By Larry Hummel
Build brush piles. Before we had this property I had no idea how many critters used brush piles. Birds use them for cover and food and reptiles have the same uses for them. Turkeys nest in them and mammals use them for a variety of purposes. Branches and limbs are always piled up in groups with the larger limbs at the bottom to form cavities for the critters.
Spread Mulch. We obtain forest fines and natural mulch from St. Louis Composting. This mulch is used in areas where we are growing plants and we want to retain moisture and retard the growth of weeds. The native Hosta garden, the mail box areas and the tree nursery use a fair amount of mulch. We also used it to protect the deer browse plants we have put in over the last few years. We have it delivered by 18-yard truckloads and have been able to get a commercial rate for it.
Limb up trees in gardens. Joan’s native Hosta garden needs liming up on many of the mature post oaks, hickories and walnut trees. As these trees benefit from the mulch, fertilizer and water she so regularly provides, they fill out and need liming up. This requires a ladder and saw and is not one of my favorite chores.
Wet-weather ponds. These ponds are important for amphibian reproduction and we maintain two of these. As they dry up in the summer we eliminate tree seedlings and try to fix leaks that develop. It is important to maintain water in them until June of each year. The toads, frogs and salamanders that reproduce in the ponds form an important part of our ecology.
Clean bird houses. We maintain 12 to 15 bird houses on the property and each February the houses must be cleaned, repaired and replaced when necessary.
Tree seedlings in prairie. As we do not burn the prairie during the winter, we cut and nuke the numerous tree seedlings that seem to develop every year. A mixture of 50% roundup and 50% windshield wiper fluid applied to the cut stump seems to do the trick. On plus-50-degree days in February we walk the areas and as the grasses and forbs are beaten down, the tree seedlings stand out and are eliminated. We also end up with several groundhog dens in the prairie, which need to be filled in with the tractor.
Cut prairie. On March first or so we cut the prairie with a tractor and belly mower. We leave the plants standing throughout the winter so the seeds provide food and cover for the birds. I don’t think we have enough grasses in the prairie to burn it, however as we add grasses and they mature, we will have enough matter to burn. When this develops we will need to have someone burn the prairie. I know enough not to try this myself.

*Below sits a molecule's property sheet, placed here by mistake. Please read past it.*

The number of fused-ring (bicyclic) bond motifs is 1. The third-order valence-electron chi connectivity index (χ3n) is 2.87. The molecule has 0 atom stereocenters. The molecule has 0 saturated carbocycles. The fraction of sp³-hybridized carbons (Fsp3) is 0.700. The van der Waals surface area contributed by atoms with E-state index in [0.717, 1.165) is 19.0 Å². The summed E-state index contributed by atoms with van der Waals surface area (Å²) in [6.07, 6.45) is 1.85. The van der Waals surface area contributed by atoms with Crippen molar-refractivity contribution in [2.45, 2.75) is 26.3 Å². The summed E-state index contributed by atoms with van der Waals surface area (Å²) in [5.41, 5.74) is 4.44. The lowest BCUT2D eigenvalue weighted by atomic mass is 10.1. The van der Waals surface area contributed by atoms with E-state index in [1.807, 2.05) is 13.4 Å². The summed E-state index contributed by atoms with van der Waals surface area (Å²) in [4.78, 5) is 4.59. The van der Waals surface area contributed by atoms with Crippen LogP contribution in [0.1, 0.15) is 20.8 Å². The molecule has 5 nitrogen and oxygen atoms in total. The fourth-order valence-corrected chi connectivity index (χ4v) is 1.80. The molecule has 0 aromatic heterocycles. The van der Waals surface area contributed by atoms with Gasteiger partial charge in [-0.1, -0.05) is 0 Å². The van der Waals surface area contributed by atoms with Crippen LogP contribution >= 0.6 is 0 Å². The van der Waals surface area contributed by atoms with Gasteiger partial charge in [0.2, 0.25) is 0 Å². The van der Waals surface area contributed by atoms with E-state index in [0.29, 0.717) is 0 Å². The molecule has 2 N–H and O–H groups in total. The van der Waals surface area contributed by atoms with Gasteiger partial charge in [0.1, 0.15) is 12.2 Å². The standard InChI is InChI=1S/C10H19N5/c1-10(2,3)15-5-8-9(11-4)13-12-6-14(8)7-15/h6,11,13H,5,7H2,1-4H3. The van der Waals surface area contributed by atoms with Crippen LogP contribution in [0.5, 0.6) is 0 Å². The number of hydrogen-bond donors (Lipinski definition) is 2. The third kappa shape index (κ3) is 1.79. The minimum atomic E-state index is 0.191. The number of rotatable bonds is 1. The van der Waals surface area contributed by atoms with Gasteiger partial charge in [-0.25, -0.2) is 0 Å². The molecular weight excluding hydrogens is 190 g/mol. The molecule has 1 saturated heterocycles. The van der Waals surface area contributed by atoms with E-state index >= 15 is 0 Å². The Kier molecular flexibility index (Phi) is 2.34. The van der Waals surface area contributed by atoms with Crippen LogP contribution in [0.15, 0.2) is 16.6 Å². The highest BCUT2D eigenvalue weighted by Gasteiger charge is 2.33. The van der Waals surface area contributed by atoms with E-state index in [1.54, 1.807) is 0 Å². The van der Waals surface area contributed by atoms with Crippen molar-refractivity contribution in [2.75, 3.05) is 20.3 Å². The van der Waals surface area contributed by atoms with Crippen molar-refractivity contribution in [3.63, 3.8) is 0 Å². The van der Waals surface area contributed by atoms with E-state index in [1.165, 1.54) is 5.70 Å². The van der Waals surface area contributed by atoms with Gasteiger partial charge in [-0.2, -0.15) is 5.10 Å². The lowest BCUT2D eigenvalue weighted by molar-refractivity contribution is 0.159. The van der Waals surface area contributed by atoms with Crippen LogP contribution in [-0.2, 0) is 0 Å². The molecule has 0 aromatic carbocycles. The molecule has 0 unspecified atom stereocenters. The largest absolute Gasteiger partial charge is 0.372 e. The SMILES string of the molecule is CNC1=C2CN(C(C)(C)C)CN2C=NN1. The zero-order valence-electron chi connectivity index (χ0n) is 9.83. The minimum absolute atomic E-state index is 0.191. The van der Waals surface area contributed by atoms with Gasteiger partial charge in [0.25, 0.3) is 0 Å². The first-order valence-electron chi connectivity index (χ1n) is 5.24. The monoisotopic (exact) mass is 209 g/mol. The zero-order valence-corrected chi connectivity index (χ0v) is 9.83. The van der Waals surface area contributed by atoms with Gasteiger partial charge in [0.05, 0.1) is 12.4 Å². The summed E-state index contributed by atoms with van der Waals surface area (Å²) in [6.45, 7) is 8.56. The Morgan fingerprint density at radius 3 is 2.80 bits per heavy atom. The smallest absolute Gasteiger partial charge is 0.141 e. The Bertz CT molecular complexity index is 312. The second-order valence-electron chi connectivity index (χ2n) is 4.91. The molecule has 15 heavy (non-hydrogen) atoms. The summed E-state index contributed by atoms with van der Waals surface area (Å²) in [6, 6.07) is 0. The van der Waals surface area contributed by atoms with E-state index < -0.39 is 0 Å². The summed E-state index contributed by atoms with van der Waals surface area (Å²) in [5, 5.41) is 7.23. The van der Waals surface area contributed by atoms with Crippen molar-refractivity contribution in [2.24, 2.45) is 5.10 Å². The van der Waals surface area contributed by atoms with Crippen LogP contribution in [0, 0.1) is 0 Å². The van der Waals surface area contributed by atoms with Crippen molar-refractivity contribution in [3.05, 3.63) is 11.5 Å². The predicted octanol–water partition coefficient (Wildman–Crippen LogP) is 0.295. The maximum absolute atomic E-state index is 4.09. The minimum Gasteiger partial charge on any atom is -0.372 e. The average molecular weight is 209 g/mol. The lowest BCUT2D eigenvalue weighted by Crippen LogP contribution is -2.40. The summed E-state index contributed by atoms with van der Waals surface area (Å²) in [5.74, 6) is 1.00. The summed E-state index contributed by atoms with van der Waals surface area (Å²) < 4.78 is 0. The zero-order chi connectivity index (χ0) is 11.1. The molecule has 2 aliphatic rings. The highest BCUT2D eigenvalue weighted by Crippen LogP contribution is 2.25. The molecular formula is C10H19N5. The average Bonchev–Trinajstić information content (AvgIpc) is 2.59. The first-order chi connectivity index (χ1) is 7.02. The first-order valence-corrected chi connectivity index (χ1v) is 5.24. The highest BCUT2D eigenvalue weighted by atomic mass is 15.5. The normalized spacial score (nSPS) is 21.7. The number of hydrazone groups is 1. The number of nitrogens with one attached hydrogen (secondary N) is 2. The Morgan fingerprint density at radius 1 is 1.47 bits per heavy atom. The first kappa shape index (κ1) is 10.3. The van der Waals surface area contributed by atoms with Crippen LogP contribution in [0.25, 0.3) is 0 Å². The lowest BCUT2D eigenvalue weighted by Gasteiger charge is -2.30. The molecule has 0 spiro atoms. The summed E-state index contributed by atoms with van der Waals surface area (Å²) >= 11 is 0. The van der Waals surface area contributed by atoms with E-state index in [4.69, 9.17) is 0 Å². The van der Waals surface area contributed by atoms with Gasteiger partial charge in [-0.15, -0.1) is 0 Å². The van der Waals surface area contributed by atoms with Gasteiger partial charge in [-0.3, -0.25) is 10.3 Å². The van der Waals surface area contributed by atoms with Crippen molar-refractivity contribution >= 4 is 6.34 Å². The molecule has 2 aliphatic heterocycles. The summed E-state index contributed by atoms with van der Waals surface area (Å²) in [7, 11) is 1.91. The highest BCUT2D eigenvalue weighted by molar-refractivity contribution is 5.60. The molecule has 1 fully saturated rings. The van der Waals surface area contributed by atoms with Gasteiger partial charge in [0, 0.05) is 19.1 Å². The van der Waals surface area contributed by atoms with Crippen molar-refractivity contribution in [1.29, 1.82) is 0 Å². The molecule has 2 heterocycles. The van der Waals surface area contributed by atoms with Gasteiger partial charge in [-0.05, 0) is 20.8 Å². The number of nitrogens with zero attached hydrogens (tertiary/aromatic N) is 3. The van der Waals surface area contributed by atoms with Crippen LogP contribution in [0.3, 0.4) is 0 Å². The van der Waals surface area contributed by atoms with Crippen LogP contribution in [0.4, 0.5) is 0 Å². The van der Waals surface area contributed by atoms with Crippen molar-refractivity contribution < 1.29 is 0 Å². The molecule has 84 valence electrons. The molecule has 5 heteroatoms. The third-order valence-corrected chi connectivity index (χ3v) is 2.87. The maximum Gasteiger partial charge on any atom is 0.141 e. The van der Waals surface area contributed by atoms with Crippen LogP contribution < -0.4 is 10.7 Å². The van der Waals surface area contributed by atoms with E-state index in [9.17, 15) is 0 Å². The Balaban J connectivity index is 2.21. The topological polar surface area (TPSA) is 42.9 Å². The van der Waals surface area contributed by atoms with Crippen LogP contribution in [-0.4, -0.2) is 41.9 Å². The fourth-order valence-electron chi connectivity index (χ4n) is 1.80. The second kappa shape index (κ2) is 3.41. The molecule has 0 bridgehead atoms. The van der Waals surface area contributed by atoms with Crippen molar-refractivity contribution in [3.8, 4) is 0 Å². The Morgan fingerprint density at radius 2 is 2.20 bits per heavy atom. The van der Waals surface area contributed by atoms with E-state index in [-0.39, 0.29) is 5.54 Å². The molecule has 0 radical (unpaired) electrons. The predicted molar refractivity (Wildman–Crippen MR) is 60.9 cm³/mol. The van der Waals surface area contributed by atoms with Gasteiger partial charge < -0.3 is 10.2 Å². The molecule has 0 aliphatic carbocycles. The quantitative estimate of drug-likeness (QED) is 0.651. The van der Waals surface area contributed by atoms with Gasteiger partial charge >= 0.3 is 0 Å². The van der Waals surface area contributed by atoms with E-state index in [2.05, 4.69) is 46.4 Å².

Maintain fencing. We have fencing to protect the native Hosta garden and the prairie. The fencing requires maintenance and replacement when necessary. The electric fence must be repaired and the charger tested for operation.
Native grass seed. During the winter we add grass seeds to the prairie in areas where grasses are scarce. I rough up the ground with a rake and add big blue and Indian grasses. The grasses do not need to be cold stratified so they can be sown in March and April.
Cull aggressive plants in prairie. When we started reconstructing a prairie we did so incrementally so that aggressive plants had an opportunity to grow in areas that did not have much competition. In March and April when cup plants and tall goldenrod first come up I try to nuke the areas. Both of these plants tend to eliminate other plants as they spread so colonies tend to develop. When I nuke these areas I then plant the grasses.
Grow some forbs and grasses. Each winter we take some pro mix and turface along with some pots and grow forbs we want to add to our gardens. This winter we will grow some yellow coneflower, Echinacea paradoxa, and a bunch of pots of big blue and Indian grass.
Fertilize. One of the benefits of native plants is the elimination of water and fertilizer during the year. However for trees and shrubs, I baby them for 2 to 3 years with fertilizer and water. Over the last few years we have put out some arrow woods and a few other trees and shrubs. These will be fertilized around March 1 with a slow-release fertilizer.
TROUT. Yes, trout do form a part of my winter chores. I spend time going to the Ozark Fly Fishers functions, tying flies and actually fishing when the weather permits. For those vegans in our membership I do release almost all of the trout I catch. Those few that we do keep taste really good when filleted and deep fried with a light breading.
Joan’s chores. Joan starts the winter season decorating for Christmas. This is a labor of love for her and continues from Thanksgiving to Christmas. She follows this with the ski season and several trips to the Rocky Mountains with her ski club. She is a frequent visitor and season pass holder of Hidden Valley ski resort. After ski season, the bird watching season starts and she gathers up her binoculars and off she goes looking for the little rascals. She does try to work in some time with her native Hosta garden.
We just tried to outline some rural to do’s in the hope that some of them apply to the group as a whole. We understand that subdivision rules will not always permit 8 to 10 foot prairie plants and brush piles scattered through out your properties. However there may be some ideas that you can use in your urban environment. In the meantime we will continue to plant grasses and forbs that bury carbon deep into the earth in order to offset some of the more egregious carbon usage that some of you are responsible for in suburbia.